Coma dilemma: White paper soon on ventilator plug
Should a terminally ill patient be put on ventilator? How long should doctors and caregivers continue to treat a patient in coma? These questions that haunt doctors and attendants may soon be addressed by the Central government’s decision to bring out a white paper on Do Not Resuscitate (DNR) – a concept that gives patients and kin the right to withhold or withdraw treatment like use of ventilator.

Indian Council of Medical Research (ICMR) is scheduled to release the white paper by December, said director-General ICMR Dr Balram Bhargava, who was in Lucknow on Saturday to address the annual conference of Association of Physicians of India.

“Doctors and family members are in perpetual dilemma when it comes to reviving an elderly or critically ill patient, who could be suffering from multiple chronic problems or syndrome with minimal chances to bounce back.

Medical law on this count is imprecise and decision-making for family members is a Catch-22 situation, which often aggravates due to social pressure. Many developed nations follow the ‘Do Not Resuscitate’ guidelines to address the issue. We are also working on similar lines,” said Dr Bhargava. DNR is about accepting natural death, says expert Speaking to reporters at the conference hosted by King George’s Medical University (KGMU), Dr Bhargava said a panel of experts and stakeholders, including critical-care physicians, cancer specialists, geriatric physicians, legal-eagles, community health, and public health experts are among others working on the DNR white paper.

Elaborating on the concept, KGMU’s Dr D Himanshu said: “This dilemma comes with a cost, which often burdens the healthcare system, particularly caregivers. In India, due to shortage of ventilators, patients in waiting list also suffer.” This is exemplified by the situation at KGMU, which has 260 ventilators with 100% occupancy and waiting list of 50 at any given point of time.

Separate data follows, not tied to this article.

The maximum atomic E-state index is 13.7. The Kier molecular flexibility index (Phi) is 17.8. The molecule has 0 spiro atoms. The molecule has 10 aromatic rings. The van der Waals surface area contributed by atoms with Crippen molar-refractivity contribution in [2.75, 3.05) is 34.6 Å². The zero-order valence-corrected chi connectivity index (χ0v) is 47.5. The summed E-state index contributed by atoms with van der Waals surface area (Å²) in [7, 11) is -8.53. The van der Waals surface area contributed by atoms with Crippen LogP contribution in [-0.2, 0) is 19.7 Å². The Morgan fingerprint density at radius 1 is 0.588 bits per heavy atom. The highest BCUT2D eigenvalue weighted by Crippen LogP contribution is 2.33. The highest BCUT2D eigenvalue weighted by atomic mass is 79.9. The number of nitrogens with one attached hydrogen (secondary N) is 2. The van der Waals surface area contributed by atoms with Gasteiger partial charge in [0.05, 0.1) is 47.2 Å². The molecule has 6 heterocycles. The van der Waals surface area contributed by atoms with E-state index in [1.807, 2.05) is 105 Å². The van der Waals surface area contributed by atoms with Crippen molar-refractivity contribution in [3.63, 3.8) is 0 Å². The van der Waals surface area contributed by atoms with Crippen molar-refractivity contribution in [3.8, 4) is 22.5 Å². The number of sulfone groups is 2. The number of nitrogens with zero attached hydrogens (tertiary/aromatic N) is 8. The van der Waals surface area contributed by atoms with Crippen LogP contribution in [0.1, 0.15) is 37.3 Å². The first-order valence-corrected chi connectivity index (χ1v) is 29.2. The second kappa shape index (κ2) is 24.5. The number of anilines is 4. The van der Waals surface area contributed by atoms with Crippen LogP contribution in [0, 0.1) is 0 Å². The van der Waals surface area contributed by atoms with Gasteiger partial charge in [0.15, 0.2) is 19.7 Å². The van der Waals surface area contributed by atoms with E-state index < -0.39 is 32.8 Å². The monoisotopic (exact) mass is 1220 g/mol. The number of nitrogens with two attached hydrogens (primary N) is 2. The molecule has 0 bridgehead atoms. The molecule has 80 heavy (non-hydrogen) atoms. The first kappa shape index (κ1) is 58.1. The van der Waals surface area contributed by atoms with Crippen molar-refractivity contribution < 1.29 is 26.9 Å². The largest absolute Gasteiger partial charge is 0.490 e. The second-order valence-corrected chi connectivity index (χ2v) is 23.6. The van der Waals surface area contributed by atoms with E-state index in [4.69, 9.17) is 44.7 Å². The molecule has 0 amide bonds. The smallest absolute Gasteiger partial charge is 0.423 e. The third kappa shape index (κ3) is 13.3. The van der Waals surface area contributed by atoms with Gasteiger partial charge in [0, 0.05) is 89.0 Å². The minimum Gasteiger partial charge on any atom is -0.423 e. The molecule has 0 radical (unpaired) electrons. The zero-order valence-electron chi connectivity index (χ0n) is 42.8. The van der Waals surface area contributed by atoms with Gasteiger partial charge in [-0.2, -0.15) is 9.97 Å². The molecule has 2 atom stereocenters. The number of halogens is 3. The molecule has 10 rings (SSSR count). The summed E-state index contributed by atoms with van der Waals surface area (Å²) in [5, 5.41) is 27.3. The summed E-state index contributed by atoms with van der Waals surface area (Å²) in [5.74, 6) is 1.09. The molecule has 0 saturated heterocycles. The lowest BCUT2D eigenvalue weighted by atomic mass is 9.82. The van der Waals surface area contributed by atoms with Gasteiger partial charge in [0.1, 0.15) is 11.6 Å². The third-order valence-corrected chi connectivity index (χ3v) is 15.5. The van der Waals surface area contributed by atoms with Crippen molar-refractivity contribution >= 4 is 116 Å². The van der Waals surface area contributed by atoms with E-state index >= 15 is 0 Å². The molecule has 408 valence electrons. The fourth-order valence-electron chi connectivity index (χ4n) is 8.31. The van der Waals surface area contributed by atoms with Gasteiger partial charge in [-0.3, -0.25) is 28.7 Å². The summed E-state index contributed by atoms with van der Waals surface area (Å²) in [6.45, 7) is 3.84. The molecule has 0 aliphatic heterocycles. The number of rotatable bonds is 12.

To a query on how DNR was different from euthanasia, Dr Himanshu said: “Unlike euthanasia where a patient is put to death, DNR is about accepting death naturally. In mercy killing, patient may be introduced to external agents to expedite painless death, but in DNR, patients are aware that death is inevitable and consciously avoid painful medical procedures or situations.”

City geriatrician Dr Abhishek Shukla, who often witnesses the dilemma, said: “The paper will pave way for a policy on DNR by bringing focus on how to live and die with respect and autonomy.”

Citing global data in his book ‘Health and Well Being in Late Life’, author Prasun Chatterjee noted over 90% of American ICU patients have the right to withhold or withdraw a medical treatment process. He pointed out that in UK, British Medical Association and the Resuscitation Council (UK) has a precise DNR procedure.

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